About the Author(s)

Stephen McCallum Email symbol
Department of Business Management, Stellenbosch University, Stellenbosch, South Africa

Suzette Viviers symbol
Department of Business Management, Stellenbosch University, Stellenbosch, South Africa


McCallum, S., & Viviers, S. (2020). Exploring key barriers and opportunities in impact investing in an emerging market setting. South African Journal of Business Management 51(1), a1601. https://doi.org/10.4102/sajbm.v51i1.1601

Original Research

Exploring key barriers and opportunities in impact investing in an emerging market setting

Stephen McCallum, Suzette Viviers

Received: 14 May 2019; Accepted: 23 Apr. 2020; Published: 28 July 2020

Copyright: © 2020. The Author(s). Licensee: AOSIS.
This is an Open Access article distributed under the terms of the Creative Commons Attribution License, which permits unrestricted use, distribution, and reproduction in any medium, provided the original work is properly cited.


Purpose: Impact investing is one of the fastest-growing responsible investment strategies globally. Although more than two-thirds of global impact investments occur in emerging markets, limited research has been undertaken on the topic in an emerging market context. The authors investigated the main barriers and opportunities that impact investors face in the largest impact investment market in sub-Saharan Africa, namely, South Africa.

Methodology: Semi-structured face-to-face and telephonic interviews were conducted with 13 South African asset managers and service providers in the local impact investment market. Directed content analysis was used to identify recurrent and contrasting themes.

Results: According to the expert participants, the most important barriers centre on the shortage of investment-ready deals and the lack of detailed and clearly formulated social and environmental impact objectives. The interviewees were of the opinion that growth in the local impact investment market was primarily driven by the prospect of earning a financial return whilst generating positive social and environmental impact.

Practical implications: Once a clear understanding of the barriers and opportunities is established, it is more likely that effective, context-specific solutions can be developed. The South African impact investment market’s growth prospects could remain stunted until lifecycle support is improved for small- and medium-sized social enterprises to generate more investment-ready deals.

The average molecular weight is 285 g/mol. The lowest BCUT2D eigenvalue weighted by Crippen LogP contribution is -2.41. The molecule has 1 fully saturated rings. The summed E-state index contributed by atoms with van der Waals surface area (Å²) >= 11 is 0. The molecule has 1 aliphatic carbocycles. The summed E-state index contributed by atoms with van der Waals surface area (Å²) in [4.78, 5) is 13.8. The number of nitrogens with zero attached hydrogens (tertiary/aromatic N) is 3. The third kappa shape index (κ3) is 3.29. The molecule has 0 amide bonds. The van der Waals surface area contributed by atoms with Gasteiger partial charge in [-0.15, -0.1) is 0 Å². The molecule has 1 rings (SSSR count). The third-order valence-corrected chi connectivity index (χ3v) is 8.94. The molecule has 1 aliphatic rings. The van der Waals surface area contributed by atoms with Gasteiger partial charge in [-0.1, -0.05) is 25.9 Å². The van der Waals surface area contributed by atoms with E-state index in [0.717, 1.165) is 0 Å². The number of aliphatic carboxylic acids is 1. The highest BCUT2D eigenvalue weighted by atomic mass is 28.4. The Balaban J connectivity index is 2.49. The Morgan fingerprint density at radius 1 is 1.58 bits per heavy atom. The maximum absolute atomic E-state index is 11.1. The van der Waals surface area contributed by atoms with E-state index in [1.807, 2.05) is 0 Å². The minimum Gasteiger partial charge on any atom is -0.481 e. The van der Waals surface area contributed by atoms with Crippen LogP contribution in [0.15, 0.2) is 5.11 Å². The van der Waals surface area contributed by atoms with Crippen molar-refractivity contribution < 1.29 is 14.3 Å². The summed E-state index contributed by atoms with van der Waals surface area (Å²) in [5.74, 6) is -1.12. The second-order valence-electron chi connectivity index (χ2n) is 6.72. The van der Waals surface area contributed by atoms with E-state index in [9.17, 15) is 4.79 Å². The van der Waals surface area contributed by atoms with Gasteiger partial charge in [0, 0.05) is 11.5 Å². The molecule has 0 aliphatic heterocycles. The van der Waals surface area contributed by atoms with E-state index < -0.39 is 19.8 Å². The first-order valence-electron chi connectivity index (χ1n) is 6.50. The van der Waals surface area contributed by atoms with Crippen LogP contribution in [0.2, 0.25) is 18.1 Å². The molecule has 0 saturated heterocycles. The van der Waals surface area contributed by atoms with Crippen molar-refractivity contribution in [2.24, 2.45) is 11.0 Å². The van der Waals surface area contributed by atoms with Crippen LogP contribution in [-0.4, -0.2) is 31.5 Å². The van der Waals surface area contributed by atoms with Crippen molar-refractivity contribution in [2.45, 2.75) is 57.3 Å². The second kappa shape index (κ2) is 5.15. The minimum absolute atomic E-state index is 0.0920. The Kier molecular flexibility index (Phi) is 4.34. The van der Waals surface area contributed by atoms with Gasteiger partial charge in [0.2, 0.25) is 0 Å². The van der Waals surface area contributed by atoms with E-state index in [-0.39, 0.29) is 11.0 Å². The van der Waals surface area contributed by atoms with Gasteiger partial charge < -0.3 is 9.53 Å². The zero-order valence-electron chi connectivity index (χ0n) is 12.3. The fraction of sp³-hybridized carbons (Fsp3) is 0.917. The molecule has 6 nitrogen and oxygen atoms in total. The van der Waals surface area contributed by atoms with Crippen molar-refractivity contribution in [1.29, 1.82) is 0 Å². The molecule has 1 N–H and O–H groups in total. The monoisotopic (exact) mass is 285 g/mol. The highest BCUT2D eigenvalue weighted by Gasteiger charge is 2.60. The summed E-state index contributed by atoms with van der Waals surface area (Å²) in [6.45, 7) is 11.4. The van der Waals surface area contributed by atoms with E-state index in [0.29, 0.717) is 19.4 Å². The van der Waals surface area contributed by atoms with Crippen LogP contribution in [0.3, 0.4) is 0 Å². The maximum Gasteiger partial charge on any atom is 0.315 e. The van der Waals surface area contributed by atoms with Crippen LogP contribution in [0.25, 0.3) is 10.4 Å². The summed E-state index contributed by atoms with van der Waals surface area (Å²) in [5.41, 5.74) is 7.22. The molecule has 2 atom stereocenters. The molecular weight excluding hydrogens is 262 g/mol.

Value: The barriers and opportunities highlighted in this paper are not all-encompassing but provide a useful framework for local impact investors and other role players in the market to navigate the complex emerging market business environment. This study, therefore, provides a valuable contribution to the limited body of knowledge of impact investing in South Africa and similar emerging markets.

Keywords: impact investing; impact measurement; investment-ready deals; responsible investing; emerging markets.


Responsible investing (RI) is no longer a fringe investment strategy (Majoch, Hoepner & Hebb, 2017; Revelli, 2017). Investors who adopt this approach, incorporate environmental, social and governance (ESG) factors into their investment decisions to manage risk more effectively and to generate sustainable, long-term returns (Principles for Responsible Investment, 2018). The main strategies available to responsible investors include negative (exclusionary) screening, norms-based screening, best-in-class investment selection, sustainability-themed investment, ESG integration, shareholder engagement and impact investing (EuroSIF, 2016).

This study centred on impact investing, as it is one of the fastest-growing RI strategies globally (Clark, Emerson, & Thornley, 2012; Mudaliar, Pineiro, & Bass, 2016) and as it is under-researched, especially in emerging markets where approximately two-thirds of impact investment transactions occur (Burand, 2014).

Several role players are active in the impact investment market. According to Jackson (2013a), these can be divided into four main categories. These categories are asset owners (angel investors, venture capitalists, family offices, and retail and institutional investors who own the capital and demand financial returns alongside social and environmental impact), asset managers (those who invest the capital on behalf of asset owners), demand-side actors (those who receive and use the capital) and service providers. Various role players can be categorised as asset managers, notably fund managers, banks, venture capital funds, sovereign wealth funds and development finance institutions. Asset managers can use a range of financial mechanisms to disburse impact capital, including debt, equity, social milestones (outcomes-based contracts, impact tranching and outcomes-linked loans), convertibles, flexible repayment instruments, guarantees and grants. Demand-side actors could range from large, established businesses to small- and medium-sized social enterprises. This category also includes cooperatives and microfinance institutions. Service providers include intermediaries, standard-setting bodies, consultants, non-governmental organisations, higher education institutions and other capacity development providers.